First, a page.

The retail industry will lose an estimated $3.48 billion to return fraud this holiday season, down from $3.73 billion last year. Annual return fraud will cost retailers an estimated $14.37 billion in 2011, up slightly from $13.66 billion in 2010, says NRF's annual Return Fraud Survey. Yet, fewer retailers are expecting return fraud rates to grow this holiday season, thanks in part to enhanced return policies and requiring identification when receipts are not present during the return process, the report says.
According to the survey, nearly nine in ten (89.1%) retailers say they have experienced the return of stolen merchandise in the last year, and just as many (89.1%) report that employee return fraud or collusion with external sources has been a problem in the past year. Wardrobing – the return of used, non-defective merchandise like special occasion apparel and certain electronics – also poses a huge issue, as more than six in ten retailers (61.4%) say they been victims of this activity within the last year. Additionally, eight in ten (81.2%) say they have experienced the return of merchandise purchased on fraudulent or stolen tender, and 38.6 percent have found criminals using counterfeit receipts to return merchandise.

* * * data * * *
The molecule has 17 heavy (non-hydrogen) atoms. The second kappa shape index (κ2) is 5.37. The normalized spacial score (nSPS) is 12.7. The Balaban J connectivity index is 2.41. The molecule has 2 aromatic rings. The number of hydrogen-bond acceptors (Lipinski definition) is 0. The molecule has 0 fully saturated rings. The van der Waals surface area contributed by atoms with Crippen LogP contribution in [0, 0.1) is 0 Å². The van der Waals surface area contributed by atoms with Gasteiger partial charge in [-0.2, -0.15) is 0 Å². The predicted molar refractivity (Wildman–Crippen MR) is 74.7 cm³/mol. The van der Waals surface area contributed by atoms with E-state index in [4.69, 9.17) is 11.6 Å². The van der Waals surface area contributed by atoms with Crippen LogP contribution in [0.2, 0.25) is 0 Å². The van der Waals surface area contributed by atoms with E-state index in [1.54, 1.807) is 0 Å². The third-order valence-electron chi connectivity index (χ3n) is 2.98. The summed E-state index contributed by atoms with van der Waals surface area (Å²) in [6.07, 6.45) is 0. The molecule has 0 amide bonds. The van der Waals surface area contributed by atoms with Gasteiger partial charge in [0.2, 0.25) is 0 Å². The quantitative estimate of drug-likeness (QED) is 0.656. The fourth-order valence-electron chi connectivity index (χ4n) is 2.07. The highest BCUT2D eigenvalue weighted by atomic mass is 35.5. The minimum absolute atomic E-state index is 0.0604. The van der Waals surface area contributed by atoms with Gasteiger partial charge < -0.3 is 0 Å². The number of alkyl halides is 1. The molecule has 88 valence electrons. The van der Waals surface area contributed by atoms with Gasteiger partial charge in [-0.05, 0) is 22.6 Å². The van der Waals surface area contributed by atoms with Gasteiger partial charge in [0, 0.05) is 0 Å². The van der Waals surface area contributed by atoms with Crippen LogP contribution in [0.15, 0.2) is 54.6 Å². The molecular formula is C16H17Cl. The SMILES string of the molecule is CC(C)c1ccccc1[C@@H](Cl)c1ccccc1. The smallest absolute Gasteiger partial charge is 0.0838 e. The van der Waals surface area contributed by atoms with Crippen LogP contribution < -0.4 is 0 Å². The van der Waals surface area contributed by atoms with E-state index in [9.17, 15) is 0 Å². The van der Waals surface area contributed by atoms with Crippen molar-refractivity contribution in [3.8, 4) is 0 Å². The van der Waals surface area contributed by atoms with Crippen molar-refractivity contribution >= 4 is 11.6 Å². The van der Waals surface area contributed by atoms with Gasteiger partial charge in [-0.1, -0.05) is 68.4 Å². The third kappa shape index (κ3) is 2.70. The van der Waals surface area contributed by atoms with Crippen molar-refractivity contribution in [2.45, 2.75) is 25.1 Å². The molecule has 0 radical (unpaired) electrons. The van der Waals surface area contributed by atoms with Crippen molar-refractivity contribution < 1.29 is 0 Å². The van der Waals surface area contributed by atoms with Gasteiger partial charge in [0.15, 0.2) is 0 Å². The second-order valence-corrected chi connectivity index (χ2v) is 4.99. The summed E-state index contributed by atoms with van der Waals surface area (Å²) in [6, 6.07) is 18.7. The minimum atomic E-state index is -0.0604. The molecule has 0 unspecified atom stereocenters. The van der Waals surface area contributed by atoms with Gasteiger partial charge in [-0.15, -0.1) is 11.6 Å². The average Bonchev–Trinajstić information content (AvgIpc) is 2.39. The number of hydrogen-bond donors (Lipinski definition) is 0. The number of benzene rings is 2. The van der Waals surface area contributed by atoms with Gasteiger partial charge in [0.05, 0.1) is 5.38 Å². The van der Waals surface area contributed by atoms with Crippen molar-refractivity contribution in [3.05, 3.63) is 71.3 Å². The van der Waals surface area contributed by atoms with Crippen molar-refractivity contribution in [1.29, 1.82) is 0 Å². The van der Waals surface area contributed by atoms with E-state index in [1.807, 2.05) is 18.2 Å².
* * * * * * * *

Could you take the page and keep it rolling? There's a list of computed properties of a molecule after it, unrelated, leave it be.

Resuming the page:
When asked if their company has ever changed its return policy to specifically address return fraud, nearly two-thirds (64%) said it had.
The growing problem of return fraud has forced many retailers to adopt policies which require customers returning merchandise to show identification. Retailers have made significant progress in reducing fraudulent returns when a receipt is present, as the survey found 2.89 percent of returns with a receipt are fraudulent, down from 3.89 percent in 2010. Of those without a receipt, retailers estimate 14.02 percent of those returns are fraudulent. As a result, six in ten (62.1%) now require customers returning items without a receipt to show identification. Slightly more than ten percent of retailers require customers making returns with a receipt to show ID.
Most respondents (82.5%) state their return policies will remain unchanged this holiday season, on par with last year, but slightly more (12.6% vs. 10.9% in 2010) will tighten their policies to combat the typical excess return fraud they see each year during the holiday season.
According to an NRF survey conducted last December, 88.4 percent of Americans feel retailers’ return policies are fair.